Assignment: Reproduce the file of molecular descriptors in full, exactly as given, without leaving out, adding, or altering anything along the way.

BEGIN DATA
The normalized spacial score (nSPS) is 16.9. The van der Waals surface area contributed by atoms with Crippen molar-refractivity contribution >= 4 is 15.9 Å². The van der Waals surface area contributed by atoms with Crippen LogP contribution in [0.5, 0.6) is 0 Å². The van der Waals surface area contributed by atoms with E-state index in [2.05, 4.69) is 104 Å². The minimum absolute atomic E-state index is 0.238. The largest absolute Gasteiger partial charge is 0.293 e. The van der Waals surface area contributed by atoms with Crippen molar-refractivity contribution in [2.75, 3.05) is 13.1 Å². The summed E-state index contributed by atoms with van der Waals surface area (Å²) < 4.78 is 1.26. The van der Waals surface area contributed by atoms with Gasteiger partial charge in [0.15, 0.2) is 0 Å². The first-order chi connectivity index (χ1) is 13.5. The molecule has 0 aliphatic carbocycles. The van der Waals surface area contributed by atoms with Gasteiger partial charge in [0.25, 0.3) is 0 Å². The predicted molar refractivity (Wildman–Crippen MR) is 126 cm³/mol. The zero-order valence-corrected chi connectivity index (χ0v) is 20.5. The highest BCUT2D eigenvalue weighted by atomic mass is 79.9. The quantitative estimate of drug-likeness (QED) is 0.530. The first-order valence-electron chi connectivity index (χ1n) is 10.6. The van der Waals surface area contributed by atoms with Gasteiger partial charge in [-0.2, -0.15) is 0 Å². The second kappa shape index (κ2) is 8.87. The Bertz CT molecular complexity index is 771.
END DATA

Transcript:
The normalized spacial score (nSPS) is 16.9. The van der Waals surface area contributed by atoms with Crippen molar-refractivity contribution >= 4 is 15.9 Å². The van der Waals surface area contributed by atoms with Crippen LogP contribution in [0.5, 0.6) is 0 Å². The van der Waals surface area contributed by atoms with E-state index in [2.05, 4.69) is 104 Å². The minimum absolute atomic E-state index is 0.238. The largest absolute Gasteiger partial charge is 0.293 e. The van der Waals surface area contributed by atoms with Crippen molar-refractivity contribution in [2.75, 3.05) is 13.1 Å². The summed E-state index contributed by atoms with van der Waals surface area (Å²) < 4.78 is 1.26. The van der Waals surface area contributed by atoms with Gasteiger partial charge in [0.15, 0.2) is 0 Å². The first-order chi connectivity index (χ1) is 13.5. The molecule has 0 aliphatic carbocycles. The van der Waals surface area contributed by atoms with Gasteiger partial charge in [0.25, 0.3) is 0 Å². The predicted molar refractivity (Wildman–Crippen MR) is 126 cm³/mol. The zero-order valence-corrected chi connectivity index (χ0v) is 20.5. The highest BCUT2D eigenvalue weighted by atomic mass is 79.9. The quantitative estimate of drug-likeness (QED) is 0.530. The first-order valence-electron chi connectivity index (χ1n) is 10.6. The van der Waals surface area contributed by atoms with Gasteiger partial charge in [-0.2, -0.15) is 0 Å². The second kappa shape index (κ2) is 8.87. The Bertz CT molecular complexity index is 771.